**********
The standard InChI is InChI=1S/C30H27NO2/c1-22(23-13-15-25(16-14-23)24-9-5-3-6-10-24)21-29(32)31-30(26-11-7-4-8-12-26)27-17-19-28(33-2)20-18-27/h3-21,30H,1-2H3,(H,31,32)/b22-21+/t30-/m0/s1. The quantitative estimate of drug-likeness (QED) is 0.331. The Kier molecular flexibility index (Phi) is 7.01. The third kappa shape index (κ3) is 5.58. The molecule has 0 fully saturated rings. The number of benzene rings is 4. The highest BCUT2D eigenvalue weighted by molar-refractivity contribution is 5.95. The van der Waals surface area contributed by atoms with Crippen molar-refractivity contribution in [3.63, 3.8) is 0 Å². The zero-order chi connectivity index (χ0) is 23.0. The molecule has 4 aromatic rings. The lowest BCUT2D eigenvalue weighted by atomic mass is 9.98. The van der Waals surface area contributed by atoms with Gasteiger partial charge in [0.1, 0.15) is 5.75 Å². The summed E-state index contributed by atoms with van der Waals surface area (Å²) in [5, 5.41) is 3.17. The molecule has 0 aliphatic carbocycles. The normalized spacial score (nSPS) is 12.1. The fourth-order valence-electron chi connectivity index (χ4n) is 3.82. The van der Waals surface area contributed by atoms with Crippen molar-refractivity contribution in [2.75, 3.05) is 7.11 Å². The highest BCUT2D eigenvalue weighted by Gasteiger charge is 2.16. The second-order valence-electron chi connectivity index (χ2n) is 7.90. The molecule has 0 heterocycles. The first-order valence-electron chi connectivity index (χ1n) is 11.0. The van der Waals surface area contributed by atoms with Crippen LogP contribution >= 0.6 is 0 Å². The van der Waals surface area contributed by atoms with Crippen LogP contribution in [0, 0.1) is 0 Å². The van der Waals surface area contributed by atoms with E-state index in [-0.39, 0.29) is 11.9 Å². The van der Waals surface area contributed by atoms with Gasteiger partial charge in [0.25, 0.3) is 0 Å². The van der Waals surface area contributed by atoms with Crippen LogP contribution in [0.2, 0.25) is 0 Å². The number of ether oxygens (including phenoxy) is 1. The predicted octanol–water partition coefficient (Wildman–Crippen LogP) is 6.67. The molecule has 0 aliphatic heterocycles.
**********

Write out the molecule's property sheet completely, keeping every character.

The standard InChI is InChI=1S/C30H27NO2/c1-22(23-13-15-25(16-14-23)24-9-5-3-6-10-24)21-29(32)31-30(26-11-7-4-8-12-26)27-17-19-28(33-2)20-18-27/h3-21,30H,1-2H3,(H,31,32)/b22-21+/t30-/m0/s1. The quantitative estimate of drug-likeness (QED) is 0.331. The Kier molecular flexibility index (Phi) is 7.01. The third kappa shape index (κ3) is 5.58. The molecule has 0 fully saturated rings. The number of benzene rings is 4. The highest BCUT2D eigenvalue weighted by molar-refractivity contribution is 5.95. The van der Waals surface area contributed by atoms with Crippen molar-refractivity contribution in [3.63, 3.8) is 0 Å². The zero-order chi connectivity index (χ0) is 23.0. The molecule has 4 aromatic rings. The lowest BCUT2D eigenvalue weighted by atomic mass is 9.98. The van der Waals surface area contributed by atoms with Gasteiger partial charge in [0.1, 0.15) is 5.75 Å². The summed E-state index contributed by atoms with van der Waals surface area (Å²) in [5, 5.41) is 3.17. The molecule has 0 aliphatic carbocycles. The normalized spacial score (nSPS) is 12.1. The fourth-order valence-electron chi connectivity index (χ4n) is 3.82. The van der Waals surface area contributed by atoms with Crippen molar-refractivity contribution in [2.75, 3.05) is 7.11 Å². The highest BCUT2D eigenvalue weighted by Gasteiger charge is 2.16. The second-order valence-electron chi connectivity index (χ2n) is 7.90. The molecule has 0 heterocycles. The first-order valence-electron chi connectivity index (χ1n) is 11.0. The van der Waals surface area contributed by atoms with Crippen LogP contribution >= 0.6 is 0 Å². The van der Waals surface area contributed by atoms with Crippen LogP contribution in [0, 0.1) is 0 Å². The van der Waals surface area contributed by atoms with E-state index in [-0.39, 0.29) is 11.9 Å². The van der Waals surface area contributed by atoms with Gasteiger partial charge in [0.25, 0.3) is 0 Å². The van der Waals surface area contributed by atoms with Crippen LogP contribution in [0.2, 0.25) is 0 Å². The number of ether oxygens (including phenoxy) is 1. The predicted octanol–water partition coefficient (Wildman–Crippen LogP) is 6.67. The molecule has 0 aliphatic heterocycles.